Crowdfunding – Patronage or Purchase?
I recently attended two great Aspen Institute events that dealt with society’s investment in the arts.
The first, entitled “What Are We Worth?: Shakespeare, Money, and Morals” combined Shakespearean monologues about money – performed by Matt Damon and Alan Alda, among others – with a town-hall style discussion led by Harvard professor and social philosopher Michael Sandel. The crux of Sandel’s argument is that while marketplaces are a necessary part of society, there are certain things that should be excluded from and protected from market forces. Up for debate was the question of whether arts should be among these. (A question that would, on average, be answered very differently in Paris than it would in Hollywood).
In thinking about the future of the Co-Production, I’m considering different types of film economies and their relationship to the global marketplace. One broad trend I anticipate is that there will be increasingly greater collaborations between private and public money the world over. Financing for the arts — especially expensive arts like moviemaking — will be subjected to the marketplace of audiences’ ideas and tastes. But films will also continue to be partially shielded from the marketplace by the patronage of those who are willing to pay for their existence without expecting financial gain in return.
So where does crowdfuding fit into all this?
Several CRI posts by the Grassroots Distribution team have dealt with the game-changing nature of crowdfunding – addressing the benefits of gift economies and the donor-versus-investor paradigm shift that many see occurring.
This brings me to the second Aspen Institute event, a discussion on “Democratizing the Arts” with Yancey Strickler of Kickstarter and Charles Best of DonorsChoose.org.
One of the things that struck me during this discussion was the blurring of lines between Non-Profit and For-Profit entities that has seemingly emerged with crowdfunding. DonorsChoose.org, a Non-Profit that channels funds to specific need requests posted by teachers, functions very much the same way as (the For-Profit company) Kickstarter.com. Both platforms facilitate the actualization of something that the audience/donor would like to see exist in the world.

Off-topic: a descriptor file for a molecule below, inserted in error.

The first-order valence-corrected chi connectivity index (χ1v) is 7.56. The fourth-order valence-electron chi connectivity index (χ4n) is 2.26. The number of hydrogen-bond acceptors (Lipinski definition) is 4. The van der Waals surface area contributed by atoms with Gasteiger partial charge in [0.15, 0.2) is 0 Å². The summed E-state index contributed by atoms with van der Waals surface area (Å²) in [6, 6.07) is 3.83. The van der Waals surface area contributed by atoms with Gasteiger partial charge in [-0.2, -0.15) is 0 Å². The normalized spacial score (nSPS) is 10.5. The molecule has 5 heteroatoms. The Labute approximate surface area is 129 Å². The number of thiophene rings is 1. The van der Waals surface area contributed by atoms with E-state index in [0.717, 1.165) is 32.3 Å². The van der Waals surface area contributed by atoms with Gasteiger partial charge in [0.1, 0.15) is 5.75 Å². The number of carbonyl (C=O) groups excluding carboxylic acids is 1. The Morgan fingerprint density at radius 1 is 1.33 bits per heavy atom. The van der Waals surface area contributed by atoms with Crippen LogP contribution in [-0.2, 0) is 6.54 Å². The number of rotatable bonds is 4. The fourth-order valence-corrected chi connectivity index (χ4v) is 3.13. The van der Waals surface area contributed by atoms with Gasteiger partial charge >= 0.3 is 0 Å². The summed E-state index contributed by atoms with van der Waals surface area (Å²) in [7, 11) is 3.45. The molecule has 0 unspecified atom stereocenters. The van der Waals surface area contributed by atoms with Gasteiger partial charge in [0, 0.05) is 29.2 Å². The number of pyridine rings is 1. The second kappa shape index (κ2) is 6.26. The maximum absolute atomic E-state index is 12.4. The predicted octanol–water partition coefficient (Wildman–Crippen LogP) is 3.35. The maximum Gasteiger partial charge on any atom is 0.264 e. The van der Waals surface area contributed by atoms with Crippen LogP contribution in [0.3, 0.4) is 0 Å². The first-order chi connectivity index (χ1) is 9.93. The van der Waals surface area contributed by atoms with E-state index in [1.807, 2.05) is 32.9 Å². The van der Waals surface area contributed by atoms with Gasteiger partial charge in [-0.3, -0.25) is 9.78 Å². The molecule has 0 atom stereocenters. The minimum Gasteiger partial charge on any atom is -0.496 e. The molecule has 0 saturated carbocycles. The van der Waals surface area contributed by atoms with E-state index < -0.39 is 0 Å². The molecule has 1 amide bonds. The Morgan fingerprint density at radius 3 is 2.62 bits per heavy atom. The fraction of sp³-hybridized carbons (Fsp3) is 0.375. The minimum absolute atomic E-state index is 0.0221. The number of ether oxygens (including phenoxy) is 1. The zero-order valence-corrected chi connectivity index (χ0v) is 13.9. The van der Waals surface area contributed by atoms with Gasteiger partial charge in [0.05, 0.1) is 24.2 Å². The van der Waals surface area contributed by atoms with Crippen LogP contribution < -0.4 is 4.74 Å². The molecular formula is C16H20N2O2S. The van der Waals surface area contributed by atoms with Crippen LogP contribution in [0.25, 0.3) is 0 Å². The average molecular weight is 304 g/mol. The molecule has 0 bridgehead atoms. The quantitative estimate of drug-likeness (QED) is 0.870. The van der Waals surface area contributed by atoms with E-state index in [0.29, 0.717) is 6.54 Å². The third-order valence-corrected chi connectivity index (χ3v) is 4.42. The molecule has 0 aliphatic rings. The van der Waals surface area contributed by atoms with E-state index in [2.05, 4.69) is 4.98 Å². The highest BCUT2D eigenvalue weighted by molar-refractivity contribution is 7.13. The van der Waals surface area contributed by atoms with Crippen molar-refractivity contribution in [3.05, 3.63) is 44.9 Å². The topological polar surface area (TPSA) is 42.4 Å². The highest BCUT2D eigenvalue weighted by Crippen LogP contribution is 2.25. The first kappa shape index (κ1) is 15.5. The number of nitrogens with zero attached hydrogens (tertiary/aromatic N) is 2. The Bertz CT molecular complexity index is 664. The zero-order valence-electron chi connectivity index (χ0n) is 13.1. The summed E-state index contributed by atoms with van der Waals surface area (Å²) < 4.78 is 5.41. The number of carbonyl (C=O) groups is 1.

Neither of these offer a financial return on investment for the donor, but they do both offer an assurance that by giving money, you are purchasing/funding the creation of a specific product or service. In the case of the now-ubiquitous rewards for Kickstarter Donors, you’re also likely pre-purchasing a DVD, digital download, or ticket to a screening of the film.
So is crowdfunding a movie patronage or purchase? It seems to be both. And it’s an important question because mounting a crowdfuding campaign and mobilizing an audience’s participation (financial or otherwise) is now a prime directive of many producers. For these projects, the relationship between the filmmaker and their audiences/customers/supporters is now exercised to a great degree in the fundraising stage.
Last year was the first in which money given to the arts through Kickstarter outpaced funding from the U.S. National Endowment for the Arts. It will be very interesting to see how the landscape has shifted by the time this benchmark is reached in a European country with a more collectivist, government funded film industry. But I’ve spoken recently with a number of European filmmakers working on first features who are foregoing the (stable and) traditional public funds of their home countries in favor of a more flexible crowdfunding base – which they believe allows for a quicker turnaround time and more artistic control.
Perhaps what is so promising about the future of filmmaking, and expensive artistic endeavors in general, is that the modern Medicis can be anywhere in the world. And an audience member of modest means can patronize your film and purchase it in advance – which in turn allows it to exist in the first place.
In the rosiest view of crowdfunding, it is indeed a new kind of marketplace – one in which return on investment means getting to see a film you wanted to be made.